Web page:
Ebba (Marianne Mörck) the office manager in the Swedish series.

Kurt Wallander (Krister Henriksson) and Linda (Johanna Sällström) at the beginning of Before the Frost when Linda has just graduated from the police college.

Kurt Wallander (Krister Henriksson) and Linda (Johanna Sällström) at the beginning of Before the Frost when Linda has just graduated from the police college.

The interesting aspect of Mastermind was that it began in much the same way as other Wallander stories, but by the end had become less a procedural and much more of a thriller. I found it brutal and terrifying to watch and it seemed very well paced. It was only afterwards that I realised that the plot had several holes and that I’d been led through it much as in the Hollywood movies I tend not to watch these days. I enjoyed the nods at Hitchcock’s Rear Window and I was intrigued by the focus on the father-daughter relationship – central to the narrative here but always present to some extent when Kurt and Linda are working together. Here is a thesis for someone. The middle aged police inspector and his rebellious, disrespectful, feisty daughter/daughter surrogate are central to the Wallander and Rebus stories and also to those of the Icelandic Inspector Erlendur in Jar City and the other novels by Arnaldur Indridason.


Thanks to the wonders of i-Play, I’ve been able to re-watch the BBC2 Late Review team discussing Wallander and Richard Coles (once of The Communards and now a cleric and Radio 4 presenter) made the most interesting points. He referred to the general view that Mankell’s novels are an hommage to the ‘lost social democracy’ of the Sweden of the 1970s/80s. Thus the crimes and criminals that Wallander investigates are often corrupt politicians and business people – often influenced by American ideas – or fascists of one stripe or another. (In other novels he has explored the pro-Nazi fascists who lurk in the darker corners of Swedish life.) As Coles remarks, this casts attention on the younger generation (like Linda) who have grown up under the impact of the disintegrating consensus for social democracy and this explanation of the distance between Kurt and Linda is interesting. What he didn’t say directly, but which is a strong element of the novels, is that many of Mankell’s novels have narratives which see characters travelling abroad or arriving in Sweden as migrants – the loss of consensus is related to the globalisation of Sweden. This creates tension for the international socialist that I assume Mankell to be.

Apart from Branagh’s performance, the other issue that has interested UK critics has been the representation of the Swedish landscape via the specific lighting camerawork. It is certainly the case that the UK series with more money to spend is probably more ambitious in its attempts to present the distinctive landscapes of Southern Sweden with ‘rolling’ countryside comprising fields of grain or grassland leading down to the sea and occasional dense woodland all revealed in midsummer sunshine and long, bright evenings. (I was struck by the similarity of some shots of cars travelling through the landscape and similar scenes in Danish films such as Festen.) The Swedish series (which I watched on a lower definition image) seemed more conventional in its use of lighting and filters.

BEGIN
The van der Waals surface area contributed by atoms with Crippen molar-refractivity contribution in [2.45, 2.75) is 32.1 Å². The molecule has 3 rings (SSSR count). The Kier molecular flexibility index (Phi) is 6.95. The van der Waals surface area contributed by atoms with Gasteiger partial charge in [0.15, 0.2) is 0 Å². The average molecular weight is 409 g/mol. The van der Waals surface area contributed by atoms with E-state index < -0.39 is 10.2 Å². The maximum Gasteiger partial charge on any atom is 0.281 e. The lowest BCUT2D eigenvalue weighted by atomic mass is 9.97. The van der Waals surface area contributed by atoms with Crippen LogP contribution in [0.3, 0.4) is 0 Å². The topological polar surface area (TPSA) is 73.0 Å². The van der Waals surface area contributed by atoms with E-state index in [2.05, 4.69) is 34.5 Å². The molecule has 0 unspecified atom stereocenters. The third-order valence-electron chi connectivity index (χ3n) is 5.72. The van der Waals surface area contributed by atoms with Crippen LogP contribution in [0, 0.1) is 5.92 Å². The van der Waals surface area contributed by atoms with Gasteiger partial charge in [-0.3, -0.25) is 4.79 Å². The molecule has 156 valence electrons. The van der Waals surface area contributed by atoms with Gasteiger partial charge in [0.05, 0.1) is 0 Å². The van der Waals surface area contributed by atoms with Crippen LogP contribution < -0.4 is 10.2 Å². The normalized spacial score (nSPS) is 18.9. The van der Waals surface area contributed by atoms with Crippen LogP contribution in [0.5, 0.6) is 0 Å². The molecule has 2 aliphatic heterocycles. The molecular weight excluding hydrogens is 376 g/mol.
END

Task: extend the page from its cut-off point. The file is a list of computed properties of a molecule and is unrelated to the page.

On the BBC web forum it was certainly the case that enthusiastic viewers were mainly like me in preferring the Swedish series. I hope that BBC4 are going to do more screenings of European crime TV (are there any Japanese or Latin American series they could buy in?). I did catch the Salvo Montalbano films broadcast around the same time and perhaps I’ll blog on those at some future date.

Les liens du sang (Rivals, France 2008)

Gabriel (centre) and François with their sister in Liens du sang

Gabriel (centre) and François with their sister in Les liens du sang

This is an odd film to see in UK distribution – possibly only released because of the purchase of the UK distributor Optimum by Studio Canal, the French major, in 2006. This seems to be confirmed by Optimum’s release strategy that has used only 12 prints and a low profile campaign.

I should say straightaway that I enjoyed the film and that I’m very happy to see more mainstream French product like this get a UK release. The French title of the film is perhaps more helpful in indicating the storyline. I think it translates as something like ‘Blood Ties’ and the film stars Guillaume Canet and François Cluzet as two brothers, one a flic (a cop) and the other a life-long criminal, in 1970s Lyon. The plot sees Gabriel scheduled for release from prison if he can get a job and his younger brother, François, torn between helping out and keeping his distance (and his professional integrity). It all goes wrong of course in a very traditional story. In fact, this feels to me like a conscious recreation of the 1970s polar – that curiously indefinable French genre of the crime film, a broad generic category that embraces the gangster film, the police procedural and several other forms of crime thriller. There has been something of a revival of the polar in the last few of years with The Beat That My Heart Skipped (2005), 36, Quai des orfèvres (2004) and Tell No One (2006). I’ve discussed these last three films in an article that will be published in Splice magazine in early 2009. The origins of the polar are in the early days of French cinema, but the category really became established from the late 1940s and has often been related to the concept of the film noir – in terms of the French crime novels of the Série Noire and the Hollywood crime films and melodramas of 1940-55. A good example of a noir melodrama would be Quai des orfèvres (1947). Les liens du sang is definitely ‘noirish’ in its themes and narrative structure and it clearly incorporates many elements of the polar – police investigations, violent crimes, gangland killings and the police-criminal relationship are central to the story. And yet there are odd ways in which the elements are mixed.